Mustang ergonomics no different to Falcon

  • Virgin Australia Supercars Championship
  • |
  • 19/11/2018
  • By Mitchell Adam

Scott McLaughlin and Fabian Coulthard say the first two-door in Supercars, Ford's incoming Mustang, feels no different inside to the Falcon sedan it is replacing.

The highly-anticipated Mustang broke earlier this month, with Shell V-Power Racing pair McLaughlin and Coulthard splitting two days of testing before its homologation.

While still based on Supercars' control chassis, the Mustang marks a major departure from the four-door sedans that have monopolised the category.

Relative to the body's B-pillar, the standardised driver's seat position is further forward, while the coupe's roof is more rounded front-to-back than any of the existing models.

Late last year, Craig Lowndes noted the visibility from the rear of Holden's new ZB Commodore – the first hatch in Supercars – initially felt "completely different".

McLaughlin said he did not experience anything along those lines during his first two days in the car, despite the key external differences.

"For me, ergonomically, I said to the guys, 'if I didn't know what the car looked like on the outside, I wouldn't know that I'm driving a Mustang from the inside'," McLaughlin told Supercars.com.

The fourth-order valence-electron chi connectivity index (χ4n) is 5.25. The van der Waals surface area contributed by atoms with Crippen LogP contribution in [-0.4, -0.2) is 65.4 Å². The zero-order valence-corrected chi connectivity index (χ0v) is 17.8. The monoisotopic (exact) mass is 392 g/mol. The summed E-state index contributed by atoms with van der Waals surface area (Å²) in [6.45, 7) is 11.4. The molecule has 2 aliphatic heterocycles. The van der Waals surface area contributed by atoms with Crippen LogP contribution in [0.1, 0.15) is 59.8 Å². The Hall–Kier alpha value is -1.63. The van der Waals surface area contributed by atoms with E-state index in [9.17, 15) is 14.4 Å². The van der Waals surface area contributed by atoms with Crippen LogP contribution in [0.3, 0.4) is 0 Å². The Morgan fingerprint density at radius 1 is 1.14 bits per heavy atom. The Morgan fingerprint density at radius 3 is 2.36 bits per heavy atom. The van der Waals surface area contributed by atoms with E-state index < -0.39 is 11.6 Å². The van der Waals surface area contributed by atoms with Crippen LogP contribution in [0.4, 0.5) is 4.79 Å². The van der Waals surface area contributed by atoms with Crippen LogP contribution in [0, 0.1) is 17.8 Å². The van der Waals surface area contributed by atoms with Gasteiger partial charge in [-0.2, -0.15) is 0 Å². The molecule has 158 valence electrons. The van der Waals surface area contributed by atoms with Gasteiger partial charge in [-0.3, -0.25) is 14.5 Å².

"Really, for me, nothing has changed. Maybe a little bit with the rear view, the wing's a little bit different and whatever, but I wouldn't say it's a tonne.

"From that standpoint, it's nice, because you sort of get in and it still feels like home sooner rather than later, which is good.

"I think we're running the same dash, the steering wheel's all the same.

"Everything inside the car and what we want to use is exactly the same. If anything, the mirrors are a little bit different."

The Mustang test mule is a converted Falcon, DJRTP 02 last raced by Coulthard in 2016, and will become a spare chassis next year.

It was shared by McLaughlin and Coulthard at Queensland Raceway on November 7 and then Phillip Island on the 10th.

Three days of straight-line tests were then held at Temora Airstrip last week, where DJRTP mechanic Aaron Seton took to the wheel.

When asked if he felt anything different from inside the car, Coulthard said: "Not really.

"I would say it feels pretty similar to what we currently have.

"Obviously it looks very different from the outside, but as a driver in the cabin, it doesn't look too much different from the inside looking out."

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